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By Jennifer Militello

Dear sir, your air of authority
leaves me lost. Eases me from
a place of ease. Contracts with
my contradictions to take from me
a place. Autopilots my autobiography.
Frightens my fright. Sighs with
my breath. Wins at my race.
Your certainty has me curtained.
Your nerve has me nervous. Your
childhood has me childlike and
your nastiness nests in my belfry
like a hawk. You are beyond
and above my slice of sky, peach
as a pie, bourbon as its pit. You are
spit and vinegar while I sour
in my bowl. You bowl me over
while I tread lightly on
my feet. You walk on water
while I sink. You witness me,
fisherman, boat on the lake,
while I struggle and burble and brittle
and drop. You wink at me and
I must relate. I close my eyes
to erase you and you are written
in my lids. A litmus test. A form
of lair. God with three days
of facial growth and an old bouquet
for a face. Soap and water for
a brain. I have no handsome
answer. I have no pillar of salt
or shoulder to look over. I have
no feather to weigh. I have no
bubble to burst. I am less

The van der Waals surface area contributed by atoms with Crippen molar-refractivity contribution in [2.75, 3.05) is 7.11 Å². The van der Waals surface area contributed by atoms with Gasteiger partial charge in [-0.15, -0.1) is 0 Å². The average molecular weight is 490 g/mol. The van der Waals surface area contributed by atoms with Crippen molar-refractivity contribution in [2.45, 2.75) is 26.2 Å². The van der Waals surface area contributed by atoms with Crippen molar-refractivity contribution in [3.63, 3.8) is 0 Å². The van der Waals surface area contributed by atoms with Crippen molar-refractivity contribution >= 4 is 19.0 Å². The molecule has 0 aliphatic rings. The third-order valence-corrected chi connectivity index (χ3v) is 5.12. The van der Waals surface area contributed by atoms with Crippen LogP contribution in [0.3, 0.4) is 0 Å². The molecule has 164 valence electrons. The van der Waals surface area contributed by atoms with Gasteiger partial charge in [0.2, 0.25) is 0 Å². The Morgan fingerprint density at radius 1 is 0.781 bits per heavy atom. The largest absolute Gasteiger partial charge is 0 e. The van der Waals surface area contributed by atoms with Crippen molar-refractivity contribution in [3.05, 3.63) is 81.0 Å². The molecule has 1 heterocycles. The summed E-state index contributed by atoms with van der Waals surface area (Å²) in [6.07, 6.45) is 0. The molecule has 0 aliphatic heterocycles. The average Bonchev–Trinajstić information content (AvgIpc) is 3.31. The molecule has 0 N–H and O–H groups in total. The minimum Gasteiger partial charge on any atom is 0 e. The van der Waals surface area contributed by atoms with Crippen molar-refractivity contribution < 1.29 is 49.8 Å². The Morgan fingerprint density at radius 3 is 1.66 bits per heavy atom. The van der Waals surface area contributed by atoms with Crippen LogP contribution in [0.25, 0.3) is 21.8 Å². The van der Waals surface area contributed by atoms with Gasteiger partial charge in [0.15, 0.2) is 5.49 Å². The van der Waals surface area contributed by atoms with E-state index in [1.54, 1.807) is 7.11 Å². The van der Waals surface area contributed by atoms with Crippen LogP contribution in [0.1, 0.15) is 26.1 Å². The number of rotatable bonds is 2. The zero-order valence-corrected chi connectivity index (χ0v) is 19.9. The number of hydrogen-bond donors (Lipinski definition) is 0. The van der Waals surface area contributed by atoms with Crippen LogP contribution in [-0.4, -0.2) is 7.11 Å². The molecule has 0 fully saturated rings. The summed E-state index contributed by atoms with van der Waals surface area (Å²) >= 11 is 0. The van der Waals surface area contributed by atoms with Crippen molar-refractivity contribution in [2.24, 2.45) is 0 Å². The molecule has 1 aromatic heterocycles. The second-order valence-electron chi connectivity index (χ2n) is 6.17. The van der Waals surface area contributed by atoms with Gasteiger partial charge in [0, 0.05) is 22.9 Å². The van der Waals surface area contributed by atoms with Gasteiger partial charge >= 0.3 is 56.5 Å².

to myself, a character in a drama,
a drumbeat, a benevolence, a
blight. All parts of me say shoot
on sight. Aim for an artery
or organ. Good night.

Source: Poetry (July 2018)

  • Relationships
  • Social Commentaries

Poet Bio

Jennifer Militello
Jennifer Militello was born in New York City and grew up in Rhode Island. She earned a BA at the University of New Hampshire, an MFA at the University of North Carolina Greensboro, and a PhD at Bath Spa University in England. She has taught at Brown University, the University of Massachusetts Lowell, and the Rhode Island School of Design and currently teaches in the MFA program at New England College. She lives in Goffstown, New Hampshire. See More By This Poet

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